Again, it’s a matter of design decisions/taste: Django focuses on making pluggability/reusability easy at one layer, where TG/Pylons focus on making it easy at another layer. Which means that some things are easy in one framework and hard in another, but of such trade-offs careers are made ;)
(though I’d be happen to be proven wrong, of course)
— James Bennett 1979 days ago #
- Relax Doug. Its not a straw man at all. I made the exact same point as you, and agree with you. I am certainly not spreading FUD, and am a fan of Django. Its a great framework. I understand the admin UI and how it fits into the Django world, and I stand behind what I said. Its nothing like the Python IDE comparison at all. The second item in the feature list of the Django website is “Automatic admin interface” and every single tutorial and screencast on Django makes it a huge part of the focus. There is a reason for that: its an awesome advantage for Django. Its something that deserves to be touted! But, it won’t work with SQLAlchemy or Storm. Nothing wrong with that, as I said before, as its a conscious design decision that is built upon the assumptions that you are using core django components (templating, orm, etc).
I also never said that you could take a TG app and move the ORM from SQLAlchemy to Storm and have everything work out of the box. I wouldn’t make that argument, and its definitely not the point I am trying to make.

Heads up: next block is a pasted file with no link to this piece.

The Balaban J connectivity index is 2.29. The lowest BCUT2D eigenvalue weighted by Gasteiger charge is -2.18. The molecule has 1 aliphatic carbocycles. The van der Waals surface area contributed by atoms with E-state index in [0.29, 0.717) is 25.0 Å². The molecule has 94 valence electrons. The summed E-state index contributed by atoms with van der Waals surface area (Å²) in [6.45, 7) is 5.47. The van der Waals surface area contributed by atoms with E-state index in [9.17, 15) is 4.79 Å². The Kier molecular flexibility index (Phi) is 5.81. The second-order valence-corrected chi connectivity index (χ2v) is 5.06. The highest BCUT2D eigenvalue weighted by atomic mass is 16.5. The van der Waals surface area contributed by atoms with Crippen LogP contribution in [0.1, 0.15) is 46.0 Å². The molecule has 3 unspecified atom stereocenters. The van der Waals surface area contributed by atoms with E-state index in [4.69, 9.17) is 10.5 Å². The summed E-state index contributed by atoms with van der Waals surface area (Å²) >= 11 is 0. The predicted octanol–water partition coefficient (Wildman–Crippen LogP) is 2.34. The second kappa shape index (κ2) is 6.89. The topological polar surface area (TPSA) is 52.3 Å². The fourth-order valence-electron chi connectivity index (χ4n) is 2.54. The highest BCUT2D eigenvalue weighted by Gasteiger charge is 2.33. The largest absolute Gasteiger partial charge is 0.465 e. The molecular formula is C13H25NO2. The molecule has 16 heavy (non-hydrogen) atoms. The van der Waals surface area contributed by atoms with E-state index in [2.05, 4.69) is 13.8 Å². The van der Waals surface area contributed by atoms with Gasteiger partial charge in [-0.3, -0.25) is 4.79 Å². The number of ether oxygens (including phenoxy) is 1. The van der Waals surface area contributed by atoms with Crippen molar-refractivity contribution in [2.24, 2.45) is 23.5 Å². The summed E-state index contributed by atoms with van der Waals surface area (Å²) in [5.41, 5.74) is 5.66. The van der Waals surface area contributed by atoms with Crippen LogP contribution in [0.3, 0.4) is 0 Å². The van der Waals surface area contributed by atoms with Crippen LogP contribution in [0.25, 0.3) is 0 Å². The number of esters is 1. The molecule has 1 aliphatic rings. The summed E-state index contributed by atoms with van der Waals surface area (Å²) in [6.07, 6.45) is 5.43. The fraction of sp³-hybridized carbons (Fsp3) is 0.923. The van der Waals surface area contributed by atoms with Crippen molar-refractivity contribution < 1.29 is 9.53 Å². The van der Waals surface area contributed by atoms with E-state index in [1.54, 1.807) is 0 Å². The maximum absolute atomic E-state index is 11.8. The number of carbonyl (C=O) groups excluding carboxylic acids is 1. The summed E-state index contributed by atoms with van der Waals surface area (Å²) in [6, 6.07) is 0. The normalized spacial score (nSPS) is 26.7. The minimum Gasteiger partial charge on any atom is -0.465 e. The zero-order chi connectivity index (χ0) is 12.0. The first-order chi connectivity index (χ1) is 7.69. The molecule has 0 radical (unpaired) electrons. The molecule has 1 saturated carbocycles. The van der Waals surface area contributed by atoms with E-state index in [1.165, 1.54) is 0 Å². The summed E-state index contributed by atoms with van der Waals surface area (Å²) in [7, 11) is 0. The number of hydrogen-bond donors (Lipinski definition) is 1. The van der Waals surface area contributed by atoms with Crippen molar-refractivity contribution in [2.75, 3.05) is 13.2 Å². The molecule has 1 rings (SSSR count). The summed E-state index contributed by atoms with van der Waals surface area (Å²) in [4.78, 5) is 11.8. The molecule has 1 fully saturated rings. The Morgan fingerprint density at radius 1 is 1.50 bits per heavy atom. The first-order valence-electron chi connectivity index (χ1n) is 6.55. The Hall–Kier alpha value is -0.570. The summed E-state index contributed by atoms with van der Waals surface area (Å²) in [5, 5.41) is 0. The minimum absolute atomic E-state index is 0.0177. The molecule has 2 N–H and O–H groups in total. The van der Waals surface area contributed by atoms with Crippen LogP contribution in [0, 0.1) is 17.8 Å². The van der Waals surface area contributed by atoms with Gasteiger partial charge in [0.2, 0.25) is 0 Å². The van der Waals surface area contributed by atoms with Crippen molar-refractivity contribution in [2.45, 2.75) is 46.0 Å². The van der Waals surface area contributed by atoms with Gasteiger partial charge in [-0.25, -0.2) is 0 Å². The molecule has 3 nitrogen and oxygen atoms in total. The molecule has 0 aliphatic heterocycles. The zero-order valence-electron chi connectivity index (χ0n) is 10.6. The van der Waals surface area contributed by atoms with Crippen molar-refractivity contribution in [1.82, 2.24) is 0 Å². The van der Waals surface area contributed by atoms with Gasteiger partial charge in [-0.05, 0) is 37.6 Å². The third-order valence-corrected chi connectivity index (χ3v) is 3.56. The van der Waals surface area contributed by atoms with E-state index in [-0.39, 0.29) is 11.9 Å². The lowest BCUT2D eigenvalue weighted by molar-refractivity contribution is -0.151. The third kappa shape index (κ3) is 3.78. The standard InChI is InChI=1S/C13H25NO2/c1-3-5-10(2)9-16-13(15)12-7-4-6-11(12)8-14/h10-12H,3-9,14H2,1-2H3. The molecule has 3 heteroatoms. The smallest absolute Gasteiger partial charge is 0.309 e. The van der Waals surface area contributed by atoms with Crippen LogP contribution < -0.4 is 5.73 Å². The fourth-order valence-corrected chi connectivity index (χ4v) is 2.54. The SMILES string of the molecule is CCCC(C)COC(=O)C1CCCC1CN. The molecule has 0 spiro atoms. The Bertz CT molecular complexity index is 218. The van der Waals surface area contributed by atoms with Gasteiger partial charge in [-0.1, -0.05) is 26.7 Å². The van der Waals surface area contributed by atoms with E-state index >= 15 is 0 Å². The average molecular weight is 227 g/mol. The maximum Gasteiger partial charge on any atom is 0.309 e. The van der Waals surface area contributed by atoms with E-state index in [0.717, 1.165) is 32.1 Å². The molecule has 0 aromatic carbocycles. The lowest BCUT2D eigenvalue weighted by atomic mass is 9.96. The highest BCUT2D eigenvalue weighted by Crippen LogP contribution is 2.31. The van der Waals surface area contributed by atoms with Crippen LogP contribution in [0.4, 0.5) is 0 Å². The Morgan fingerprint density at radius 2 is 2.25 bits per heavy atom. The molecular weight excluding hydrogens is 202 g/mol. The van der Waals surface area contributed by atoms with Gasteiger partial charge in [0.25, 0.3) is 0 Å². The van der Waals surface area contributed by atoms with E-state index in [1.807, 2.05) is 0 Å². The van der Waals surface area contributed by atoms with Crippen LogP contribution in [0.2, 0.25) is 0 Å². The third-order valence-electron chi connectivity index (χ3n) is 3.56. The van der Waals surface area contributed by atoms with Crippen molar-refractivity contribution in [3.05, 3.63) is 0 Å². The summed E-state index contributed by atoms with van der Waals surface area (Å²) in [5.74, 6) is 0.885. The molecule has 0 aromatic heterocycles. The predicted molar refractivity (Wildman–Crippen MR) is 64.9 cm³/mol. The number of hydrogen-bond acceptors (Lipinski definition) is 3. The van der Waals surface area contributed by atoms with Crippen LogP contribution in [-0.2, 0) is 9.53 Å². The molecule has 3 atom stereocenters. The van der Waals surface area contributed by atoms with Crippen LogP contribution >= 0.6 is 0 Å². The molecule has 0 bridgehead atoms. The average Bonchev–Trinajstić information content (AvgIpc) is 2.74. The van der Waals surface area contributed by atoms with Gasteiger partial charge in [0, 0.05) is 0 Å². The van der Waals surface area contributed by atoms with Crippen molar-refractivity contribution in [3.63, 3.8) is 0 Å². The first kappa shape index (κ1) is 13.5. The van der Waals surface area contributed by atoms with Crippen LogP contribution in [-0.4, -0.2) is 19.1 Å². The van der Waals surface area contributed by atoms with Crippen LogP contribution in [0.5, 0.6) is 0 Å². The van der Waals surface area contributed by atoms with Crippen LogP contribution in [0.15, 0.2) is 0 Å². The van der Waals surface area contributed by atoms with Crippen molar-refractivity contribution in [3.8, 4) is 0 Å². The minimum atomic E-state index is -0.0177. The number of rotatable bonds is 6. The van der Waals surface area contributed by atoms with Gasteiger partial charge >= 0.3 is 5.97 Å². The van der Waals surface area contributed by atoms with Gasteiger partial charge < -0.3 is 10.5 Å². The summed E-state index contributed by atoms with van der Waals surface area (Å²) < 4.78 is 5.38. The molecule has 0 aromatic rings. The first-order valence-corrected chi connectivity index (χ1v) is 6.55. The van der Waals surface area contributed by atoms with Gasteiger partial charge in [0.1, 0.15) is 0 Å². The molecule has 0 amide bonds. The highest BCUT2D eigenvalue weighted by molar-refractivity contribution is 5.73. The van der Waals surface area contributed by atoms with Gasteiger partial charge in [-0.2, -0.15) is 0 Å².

Future Django commenters: I love you, and don’t want to fight. Lets have a beer and relax a bit ;)
— Jonathan LaCour 1979 days ago #
- Django’s approach results in something that is easy to use, with very few decisions for the programmer to have to make. But its major problem is that everything is home grown, and if you end up running into limitations with the framework, there’s no “eject button” to allow you to switch out components easily.
I just don’t agree at all. The components in django are very loosely coupled. I “use django” but I don’t use the urls system, view system, or template system.
I swapped all of them out, very easily, and built a resource driven architecture and mako templates. Now I’m left with a fantastic ORM and very nice request and response objects.
— mikeal 1979 days ago #
- You say:
Over the next few years, I think we’re going to be seeing a huge push for WSGI in the Python world, with a ton of reusable parts that use WSGI as the glue.
No, we’re not.
Or to put it another way: why haven’t we already? WSGI’s been the Big Thing in the Python web world for what, over 3 years? And what do we have to show for it? Maybe 3 full-featured frameworks all doing the same thing and a boatload of incompatible abandonware
Why are we in this sorry state of affairs? Because the WSGI standard is crap. No, really, go read it – but grab a six pack first because you’re going to want to hammer your brains out by the time you finish, if you get that far.